Heritage NL Reveals Four New Historical Properties

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Heritage NL has awarded four properties within Newfoundland and Labrador to hold the title as historic properties through historic designation. Heritage NL was established in 1984 to preserve the architectural heritage within Newfoundland and Labrador, designating buildings and other structures as Registered Heritage Structures to preserve their history.

The four new properties to receive this designation are located in Cartwright, Pouch Cove, Fortune Harbour, and Summerside. Dr. Lisa Daly, a Chair of Heritage NL, stated that “The buildings that are designated are important parts of our history. They reflect multiple parts of our culture.”

The newly designated Historical Structure in Cartwright is a Hudson Bay Company (HBC) building built in 1926 for their staff under the district manager, Ralph (William) Parsons (1881-1956). The building is believed to be built by a crew from Coley’s Point, but it is unclear if this is the case. Outside of being an HBC building, it was home to a Newfoundland Ranger and his wife in the late 1930s. During World War II, the house was rented out by the Royal Canadian Air Force (RCAF) for $15 a month. When the RCAF took up residence in the home, two towers were erected on either side of the property to aid in aerial navigation.

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Hudson Bay Company Building, Front View, in Cartwright, NL, courtesy of Dale Jarvis via ICH Blog

In Pouch Cove, the Pouch Cove Clifton Lodge (Society of United Fisherman’s Lodge #42) has received the Registered Heritage Structure status. The Lodge was founded in 1900 and received its name of “Clifton” after James A. Clift, the Grand Master of the Grand Lodge located in St. John’s. At the time, the building’s original construction cost was $700. In addition, there was voluntary labour and donated building materials involved. The building held many events outside of Lodge meetings until the mid-1970s.

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Pouch Cove Clifton Lodge in Pouch Cove, NL, courtesy of Dale Jarvis via ICH Blog

A family home in Fortune Harbour has been awarded the Registered Heritage Structure status. The home was likely built for a Gillespie family between 1830 and 1850. It was eventually purchased by Nellie Ballard and has remained in the Ballard family for three generations. The home is seen as an excellent surviving example of a true ‘second generation’ style of a saltbox house. It is considered a second-generation saltbox house as the homes of the second generation are generally larger in both footprint and height than original Saltbox houses.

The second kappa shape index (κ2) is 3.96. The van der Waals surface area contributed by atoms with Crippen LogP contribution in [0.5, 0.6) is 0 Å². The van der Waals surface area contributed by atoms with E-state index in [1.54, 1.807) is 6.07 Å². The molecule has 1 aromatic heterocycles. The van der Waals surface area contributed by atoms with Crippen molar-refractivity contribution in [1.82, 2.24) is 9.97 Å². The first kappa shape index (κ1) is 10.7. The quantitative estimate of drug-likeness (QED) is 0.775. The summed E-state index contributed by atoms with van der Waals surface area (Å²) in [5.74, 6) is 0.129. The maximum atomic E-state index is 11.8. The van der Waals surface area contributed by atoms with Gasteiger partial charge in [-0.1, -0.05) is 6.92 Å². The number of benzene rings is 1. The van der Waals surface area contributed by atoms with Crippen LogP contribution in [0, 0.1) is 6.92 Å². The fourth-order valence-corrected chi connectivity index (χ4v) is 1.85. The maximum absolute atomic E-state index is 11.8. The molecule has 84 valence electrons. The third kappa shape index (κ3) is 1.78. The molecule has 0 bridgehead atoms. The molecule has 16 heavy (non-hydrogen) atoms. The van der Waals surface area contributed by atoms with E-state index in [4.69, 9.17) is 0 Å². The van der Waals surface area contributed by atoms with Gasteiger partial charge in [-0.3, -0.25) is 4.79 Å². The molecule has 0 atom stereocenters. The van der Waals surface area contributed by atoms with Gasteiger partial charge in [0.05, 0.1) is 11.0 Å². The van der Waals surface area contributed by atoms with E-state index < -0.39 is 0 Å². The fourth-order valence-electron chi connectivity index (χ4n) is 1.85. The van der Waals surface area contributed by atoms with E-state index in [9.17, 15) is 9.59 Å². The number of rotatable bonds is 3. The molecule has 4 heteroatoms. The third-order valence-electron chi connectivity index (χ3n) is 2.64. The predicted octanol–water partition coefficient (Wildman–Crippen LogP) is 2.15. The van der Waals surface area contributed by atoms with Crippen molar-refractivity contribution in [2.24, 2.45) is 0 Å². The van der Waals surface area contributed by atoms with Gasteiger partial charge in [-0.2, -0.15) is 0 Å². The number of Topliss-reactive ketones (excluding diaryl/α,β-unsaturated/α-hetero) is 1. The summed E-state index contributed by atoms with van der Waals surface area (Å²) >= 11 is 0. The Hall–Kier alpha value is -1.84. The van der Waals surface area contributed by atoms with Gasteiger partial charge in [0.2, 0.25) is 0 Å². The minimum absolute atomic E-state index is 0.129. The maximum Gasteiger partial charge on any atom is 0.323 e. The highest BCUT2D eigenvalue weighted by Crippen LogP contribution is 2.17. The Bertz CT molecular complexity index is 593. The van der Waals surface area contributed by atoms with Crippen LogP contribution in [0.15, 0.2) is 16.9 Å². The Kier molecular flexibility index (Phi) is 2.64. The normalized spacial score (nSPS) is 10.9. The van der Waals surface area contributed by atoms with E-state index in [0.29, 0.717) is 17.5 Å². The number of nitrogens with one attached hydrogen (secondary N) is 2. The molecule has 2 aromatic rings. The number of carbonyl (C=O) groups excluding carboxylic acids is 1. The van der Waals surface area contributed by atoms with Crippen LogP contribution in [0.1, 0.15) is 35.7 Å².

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The Gillespie/Ballard Home in Fortune Harbour, NL, courtesy of Dale Jarvis via ICH Blog

Finally, a homestead in Summerside has also been designated as a Registered Heritage Structure. The homestead belonged to a Loder family and was continuously occupied by the Loders until the mid-1990s. The homestead was first settled by John and Mary Ann Loder around 1850 when the couple moved their growing family from another community in Newfoundland. This led them to become the first permanent residents of Summerside, NL. After success in trades, the family built the present house sometime in the 1860s or 1970s, becoming their family home for generations.

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The Loder Home in Summerside, NL, courtesy of Dale Jarvis via ICH Blog

As designated by Heritage NL, all four buildings that have received their designation display some form of Newfoundland history. Architecture, outside of being buildings, have stories that aid in understanding where Newfoundlanders started and how far we’ve come as a province.

Reference: https://artsnewfoundland.ca/2022/02/04/heritage-nl-names-new-registered-heritage-structures/

Becky Martin
Becky is an English Major student with a passion for volunteering and writing for as long as she can remember. Originally from Bishop's Falls, Becky now lives in St. John's with her cat, Wolf, who always keeps her on her toes.